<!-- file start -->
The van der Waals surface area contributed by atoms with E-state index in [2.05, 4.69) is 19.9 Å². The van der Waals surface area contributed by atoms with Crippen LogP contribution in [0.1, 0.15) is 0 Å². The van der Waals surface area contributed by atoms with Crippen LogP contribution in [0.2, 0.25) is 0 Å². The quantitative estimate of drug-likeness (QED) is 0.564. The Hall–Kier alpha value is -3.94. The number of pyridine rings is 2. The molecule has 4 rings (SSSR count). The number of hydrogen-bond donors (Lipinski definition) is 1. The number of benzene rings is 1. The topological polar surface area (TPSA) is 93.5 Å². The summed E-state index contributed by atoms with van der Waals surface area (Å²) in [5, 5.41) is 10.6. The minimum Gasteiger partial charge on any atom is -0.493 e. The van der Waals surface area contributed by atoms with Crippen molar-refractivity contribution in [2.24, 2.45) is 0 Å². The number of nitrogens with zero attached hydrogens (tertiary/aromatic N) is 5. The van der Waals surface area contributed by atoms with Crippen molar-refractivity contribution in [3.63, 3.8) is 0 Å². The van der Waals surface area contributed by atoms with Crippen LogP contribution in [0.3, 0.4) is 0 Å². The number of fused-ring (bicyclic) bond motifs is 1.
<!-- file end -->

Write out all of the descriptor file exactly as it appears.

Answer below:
The van der Waals surface area contributed by atoms with E-state index in [2.05, 4.69) is 19.9 Å². The van der Waals surface area contributed by atoms with Crippen LogP contribution in [0.1, 0.15) is 0 Å². The van der Waals surface area contributed by atoms with Crippen LogP contribution in [0.2, 0.25) is 0 Å². The quantitative estimate of drug-likeness (QED) is 0.564. The Hall–Kier alpha value is -3.94. The number of pyridine rings is 2. The molecule has 4 rings (SSSR count). The number of hydrogen-bond donors (Lipinski definition) is 1. The number of benzene rings is 1. The topological polar surface area (TPSA) is 93.5 Å². The summed E-state index contributed by atoms with van der Waals surface area (Å²) in [5, 5.41) is 10.6. The minimum Gasteiger partial charge on any atom is -0.493 e. The van der Waals surface area contributed by atoms with Crippen molar-refractivity contribution in [2.24, 2.45) is 0 Å². The number of nitrogens with zero attached hydrogens (tertiary/aromatic N) is 5. The van der Waals surface area contributed by atoms with Crippen molar-refractivity contribution in [3.63, 3.8) is 0 Å². The van der Waals surface area contributed by atoms with Crippen LogP contribution in [0.3, 0.4) is 0 Å². The number of fused-ring (bicyclic) bond motifs is 1.